You can see if you owe AMT by using the worksheet found in both Form 1040 and 1040A instructions.
I know, no one uses paper and pencil anymore. In that case can use the IRS' online AMT assistant tool, which is basically an electronic version of the paper worksheet.
Or you can let your tax software, which most of us use, or your tax professional do the calculations for you.
Paying now for future federal benefits: Income levels also come into play when it comes to collecting taxes for the Social Security system.
Every worker is painfully aware of the taxes under the Federal Insurance Contributions Act or FICA as it often appears on pay stubs. This is the 6.2 percent of earnings that workers pay via withholding taxes toward Social Security.
Another 1.45 percent of wages also comes out paycheck to cover Medicare.
More earnings, more Social Security taxes: The Social Security tax portion is tied to the annual wage base.
Technically, this amount isn't indexed for inflation. Instead, each year the Social Security Administration (SSA) uses a specific formula to set the maximum taxable earnings level when a cost-of-living adjustment is effective so that Social Security benefits can keep pace with, you guessed it, inflation.
This year, the SSA was forced to recalculate the wage base amount after receiving corrected W-2s a couple of weeks after it made its original 2018 wage base announcement.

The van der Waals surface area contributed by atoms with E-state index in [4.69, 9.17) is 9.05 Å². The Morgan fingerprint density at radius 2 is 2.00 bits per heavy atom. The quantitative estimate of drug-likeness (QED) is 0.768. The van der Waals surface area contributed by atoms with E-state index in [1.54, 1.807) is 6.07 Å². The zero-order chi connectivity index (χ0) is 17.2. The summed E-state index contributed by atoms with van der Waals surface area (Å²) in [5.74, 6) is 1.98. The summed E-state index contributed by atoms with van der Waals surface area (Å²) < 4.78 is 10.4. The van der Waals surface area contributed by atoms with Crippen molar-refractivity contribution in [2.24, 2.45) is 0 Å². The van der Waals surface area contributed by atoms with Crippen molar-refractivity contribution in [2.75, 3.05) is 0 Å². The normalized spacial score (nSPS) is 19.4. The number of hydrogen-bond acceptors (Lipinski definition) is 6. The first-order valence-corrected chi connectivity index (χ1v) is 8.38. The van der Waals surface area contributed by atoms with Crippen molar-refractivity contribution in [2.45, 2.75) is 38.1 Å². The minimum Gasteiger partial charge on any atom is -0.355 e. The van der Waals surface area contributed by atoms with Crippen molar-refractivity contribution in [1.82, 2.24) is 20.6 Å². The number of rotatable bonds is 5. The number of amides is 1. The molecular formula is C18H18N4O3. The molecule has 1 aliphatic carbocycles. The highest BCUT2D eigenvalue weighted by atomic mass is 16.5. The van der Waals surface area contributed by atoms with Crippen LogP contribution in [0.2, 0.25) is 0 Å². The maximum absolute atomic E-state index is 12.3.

For 2018, the SSA hiked the wage base limit to $128,700 $128,400. That's less that what some economic analysts had projected, which is why we always have to wait for the official word from Uncle Sam.
That increase means that in 2018 you could pay a maximum of $7,979.40 $7,960.80 if you earn at least the maximum wage base amount. That tax figure comes from 6.20 percent X $128,700 $128,400.
In 2017, the wage base is $127,200. That means the maximum FICA tax could be $7,886.40 (again, 6.20 percent X this time $127,200).
Every year, if you make more than the base limit, that extra earnings amount is Social Security tax-free.
Employers match their employees' tax amounts, meaning the total Social Security tax is 12.4 percent and the Medicare tax total is 2.9 percent. The final computation means that Social Security and Medicate payments from you and your boss come to 15.3 percent of your earnings.
No limit, more tax on Medicare: The Medicare tax, however, doesn't have a wage base limit. Every cent you earn, regardless of how much, is subject to this tax.
And higher earners could pay even more into Medicare.
The Affordable Care Act, aka Obamacare, assesses a 0.9 percent additional Medicare tax on employees who earn more than $200,000 as single taxpayers or $250,000 if married filing jointly. This Medicare surtax is not matched by employers, but is paid only by the affected workers.
The bottom line is that all of us pay FICA taxes on some of our income. With the hike in the Social Security wage base, most of us pay FICA on all of our income. And a few folks will pay more Medicare taxes on more of their income.